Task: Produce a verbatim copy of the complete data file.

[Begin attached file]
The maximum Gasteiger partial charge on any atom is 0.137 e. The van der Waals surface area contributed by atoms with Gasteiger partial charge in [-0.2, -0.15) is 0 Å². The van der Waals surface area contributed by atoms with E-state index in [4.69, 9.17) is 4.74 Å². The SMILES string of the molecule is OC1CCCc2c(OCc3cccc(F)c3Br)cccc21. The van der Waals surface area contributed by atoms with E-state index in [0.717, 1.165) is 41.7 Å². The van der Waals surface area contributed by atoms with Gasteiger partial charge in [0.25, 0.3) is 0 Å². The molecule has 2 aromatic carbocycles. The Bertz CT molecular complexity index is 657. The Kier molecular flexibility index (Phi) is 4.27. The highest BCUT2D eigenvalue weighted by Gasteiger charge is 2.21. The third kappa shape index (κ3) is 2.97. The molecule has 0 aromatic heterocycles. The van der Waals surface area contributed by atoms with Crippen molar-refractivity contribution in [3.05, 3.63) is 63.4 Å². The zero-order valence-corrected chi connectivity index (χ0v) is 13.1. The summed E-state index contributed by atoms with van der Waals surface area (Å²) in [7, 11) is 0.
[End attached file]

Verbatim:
The maximum Gasteiger partial charge on any atom is 0.137 e. The van der Waals surface area contributed by atoms with Gasteiger partial charge in [-0.2, -0.15) is 0 Å². The van der Waals surface area contributed by atoms with E-state index in [4.69, 9.17) is 4.74 Å². The SMILES string of the molecule is OC1CCCc2c(OCc3cccc(F)c3Br)cccc21. The van der Waals surface area contributed by atoms with E-state index in [0.717, 1.165) is 41.7 Å². The van der Waals surface area contributed by atoms with Gasteiger partial charge in [0.25, 0.3) is 0 Å². The molecule has 2 aromatic carbocycles. The Bertz CT molecular complexity index is 657. The Kier molecular flexibility index (Phi) is 4.27. The highest BCUT2D eigenvalue weighted by Gasteiger charge is 2.21. The third kappa shape index (κ3) is 2.97. The molecule has 0 aromatic heterocycles. The van der Waals surface area contributed by atoms with Crippen molar-refractivity contribution in [3.05, 3.63) is 63.4 Å². The zero-order valence-corrected chi connectivity index (χ0v) is 13.1. The summed E-state index contributed by atoms with van der Waals surface area (Å²) in [7, 11) is 0.